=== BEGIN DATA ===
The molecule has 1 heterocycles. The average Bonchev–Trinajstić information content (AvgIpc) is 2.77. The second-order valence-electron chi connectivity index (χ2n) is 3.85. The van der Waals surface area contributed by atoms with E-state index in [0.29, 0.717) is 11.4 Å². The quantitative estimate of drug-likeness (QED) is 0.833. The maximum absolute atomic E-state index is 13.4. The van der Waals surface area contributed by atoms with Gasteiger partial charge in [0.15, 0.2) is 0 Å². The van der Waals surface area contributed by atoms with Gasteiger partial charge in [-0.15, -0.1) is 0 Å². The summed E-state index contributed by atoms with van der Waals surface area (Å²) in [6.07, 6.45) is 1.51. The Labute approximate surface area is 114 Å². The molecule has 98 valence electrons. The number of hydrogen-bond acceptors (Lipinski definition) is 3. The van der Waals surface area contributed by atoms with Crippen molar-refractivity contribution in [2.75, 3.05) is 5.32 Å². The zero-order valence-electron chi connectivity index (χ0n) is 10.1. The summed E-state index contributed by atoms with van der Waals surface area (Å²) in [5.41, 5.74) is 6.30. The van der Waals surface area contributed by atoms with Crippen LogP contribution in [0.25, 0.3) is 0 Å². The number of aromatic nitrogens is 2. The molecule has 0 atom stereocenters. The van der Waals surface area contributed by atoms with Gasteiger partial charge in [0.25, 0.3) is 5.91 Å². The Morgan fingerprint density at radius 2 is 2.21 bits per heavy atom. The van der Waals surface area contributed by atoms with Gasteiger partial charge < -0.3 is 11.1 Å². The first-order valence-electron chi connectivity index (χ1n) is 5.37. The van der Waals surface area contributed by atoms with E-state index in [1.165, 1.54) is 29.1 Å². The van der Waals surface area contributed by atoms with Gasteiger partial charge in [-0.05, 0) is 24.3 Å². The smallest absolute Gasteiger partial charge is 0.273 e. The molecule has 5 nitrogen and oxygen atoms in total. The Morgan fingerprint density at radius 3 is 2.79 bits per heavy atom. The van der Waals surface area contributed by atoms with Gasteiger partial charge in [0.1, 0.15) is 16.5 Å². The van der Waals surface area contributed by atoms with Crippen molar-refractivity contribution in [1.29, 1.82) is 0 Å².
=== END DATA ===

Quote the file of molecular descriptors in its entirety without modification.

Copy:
The molecule has 1 heterocycles. The average Bonchev–Trinajstić information content (AvgIpc) is 2.77. The second-order valence-electron chi connectivity index (χ2n) is 3.85. The van der Waals surface area contributed by atoms with E-state index in [0.29, 0.717) is 11.4 Å². The quantitative estimate of drug-likeness (QED) is 0.833. The maximum absolute atomic E-state index is 13.4. The van der Waals surface area contributed by atoms with Gasteiger partial charge in [0.15, 0.2) is 0 Å². The van der Waals surface area contributed by atoms with Gasteiger partial charge in [-0.15, -0.1) is 0 Å². The summed E-state index contributed by atoms with van der Waals surface area (Å²) in [6.07, 6.45) is 1.51. The Labute approximate surface area is 114 Å². The molecule has 98 valence electrons. The number of hydrogen-bond acceptors (Lipinski definition) is 3. The van der Waals surface area contributed by atoms with Crippen molar-refractivity contribution in [2.75, 3.05) is 5.32 Å². The zero-order valence-electron chi connectivity index (χ0n) is 10.1. The summed E-state index contributed by atoms with van der Waals surface area (Å²) in [5.41, 5.74) is 6.30. The van der Waals surface area contributed by atoms with Crippen LogP contribution in [0.25, 0.3) is 0 Å². The number of aromatic nitrogens is 2. The molecule has 0 atom stereocenters. The van der Waals surface area contributed by atoms with Gasteiger partial charge in [0.25, 0.3) is 5.91 Å². The Morgan fingerprint density at radius 2 is 2.21 bits per heavy atom. The van der Waals surface area contributed by atoms with Gasteiger partial charge < -0.3 is 11.1 Å². The first-order valence-electron chi connectivity index (χ1n) is 5.37. The van der Waals surface area contributed by atoms with E-state index in [1.165, 1.54) is 29.1 Å². The van der Waals surface area contributed by atoms with Gasteiger partial charge in [-0.05, 0) is 24.3 Å². The smallest absolute Gasteiger partial charge is 0.273 e. The molecule has 5 nitrogen and oxygen atoms in total. The Morgan fingerprint density at radius 3 is 2.79 bits per heavy atom. The van der Waals surface area contributed by atoms with Gasteiger partial charge in [0.1, 0.15) is 16.5 Å². The van der Waals surface area contributed by atoms with Crippen molar-refractivity contribution in [1.29, 1.82) is 0 Å².